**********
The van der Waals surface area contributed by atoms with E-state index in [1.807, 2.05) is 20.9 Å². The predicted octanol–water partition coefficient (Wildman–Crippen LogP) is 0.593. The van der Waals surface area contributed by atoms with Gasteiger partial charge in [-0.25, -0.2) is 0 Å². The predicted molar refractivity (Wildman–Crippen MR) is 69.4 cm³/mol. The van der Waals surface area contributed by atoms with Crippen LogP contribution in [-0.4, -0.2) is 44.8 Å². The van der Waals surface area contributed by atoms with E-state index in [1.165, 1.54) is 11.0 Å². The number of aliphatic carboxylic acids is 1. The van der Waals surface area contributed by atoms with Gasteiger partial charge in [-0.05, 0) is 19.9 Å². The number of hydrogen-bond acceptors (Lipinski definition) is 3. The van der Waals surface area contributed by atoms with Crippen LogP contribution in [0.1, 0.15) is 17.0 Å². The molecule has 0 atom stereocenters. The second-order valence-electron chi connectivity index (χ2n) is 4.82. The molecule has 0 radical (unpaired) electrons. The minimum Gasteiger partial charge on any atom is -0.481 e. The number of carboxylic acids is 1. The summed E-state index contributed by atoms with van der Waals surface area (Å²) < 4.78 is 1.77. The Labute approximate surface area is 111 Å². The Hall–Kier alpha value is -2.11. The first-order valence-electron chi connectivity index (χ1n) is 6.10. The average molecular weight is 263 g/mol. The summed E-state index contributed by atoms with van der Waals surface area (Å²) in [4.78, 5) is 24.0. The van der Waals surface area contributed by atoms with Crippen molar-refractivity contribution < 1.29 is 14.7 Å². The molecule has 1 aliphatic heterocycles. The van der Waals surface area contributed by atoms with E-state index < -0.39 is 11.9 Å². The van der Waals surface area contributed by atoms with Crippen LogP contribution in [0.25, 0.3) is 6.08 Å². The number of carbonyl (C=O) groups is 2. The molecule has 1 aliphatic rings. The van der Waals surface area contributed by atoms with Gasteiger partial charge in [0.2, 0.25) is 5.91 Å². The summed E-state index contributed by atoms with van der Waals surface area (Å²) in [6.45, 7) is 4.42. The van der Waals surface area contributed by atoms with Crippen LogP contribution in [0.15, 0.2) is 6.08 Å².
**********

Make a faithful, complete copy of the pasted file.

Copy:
The van der Waals surface area contributed by atoms with E-state index in [1.807, 2.05) is 20.9 Å². The predicted octanol–water partition coefficient (Wildman–Crippen LogP) is 0.593. The van der Waals surface area contributed by atoms with Gasteiger partial charge in [-0.25, -0.2) is 0 Å². The predicted molar refractivity (Wildman–Crippen MR) is 69.4 cm³/mol. The van der Waals surface area contributed by atoms with Crippen LogP contribution in [-0.4, -0.2) is 44.8 Å². The van der Waals surface area contributed by atoms with E-state index in [1.165, 1.54) is 11.0 Å². The number of aliphatic carboxylic acids is 1. The van der Waals surface area contributed by atoms with Gasteiger partial charge in [-0.05, 0) is 19.9 Å². The number of hydrogen-bond acceptors (Lipinski definition) is 3. The van der Waals surface area contributed by atoms with Crippen LogP contribution in [0.1, 0.15) is 17.0 Å². The molecule has 0 atom stereocenters. The second-order valence-electron chi connectivity index (χ2n) is 4.82. The molecule has 0 radical (unpaired) electrons. The minimum Gasteiger partial charge on any atom is -0.481 e. The number of carboxylic acids is 1. The summed E-state index contributed by atoms with van der Waals surface area (Å²) < 4.78 is 1.77. The Labute approximate surface area is 111 Å². The Hall–Kier alpha value is -2.11. The first-order valence-electron chi connectivity index (χ1n) is 6.10. The average molecular weight is 263 g/mol. The summed E-state index contributed by atoms with van der Waals surface area (Å²) in [4.78, 5) is 24.0. The van der Waals surface area contributed by atoms with Crippen molar-refractivity contribution < 1.29 is 14.7 Å². The molecule has 1 aliphatic heterocycles. The van der Waals surface area contributed by atoms with E-state index < -0.39 is 11.9 Å². The van der Waals surface area contributed by atoms with Crippen LogP contribution in [0.25, 0.3) is 6.08 Å². The number of carbonyl (C=O) groups is 2. The molecule has 1 aliphatic rings. The van der Waals surface area contributed by atoms with Gasteiger partial charge in [0.2, 0.25) is 5.91 Å². The summed E-state index contributed by atoms with van der Waals surface area (Å²) in [6.45, 7) is 4.42. The van der Waals surface area contributed by atoms with Crippen LogP contribution in [0.15, 0.2) is 6.08 Å².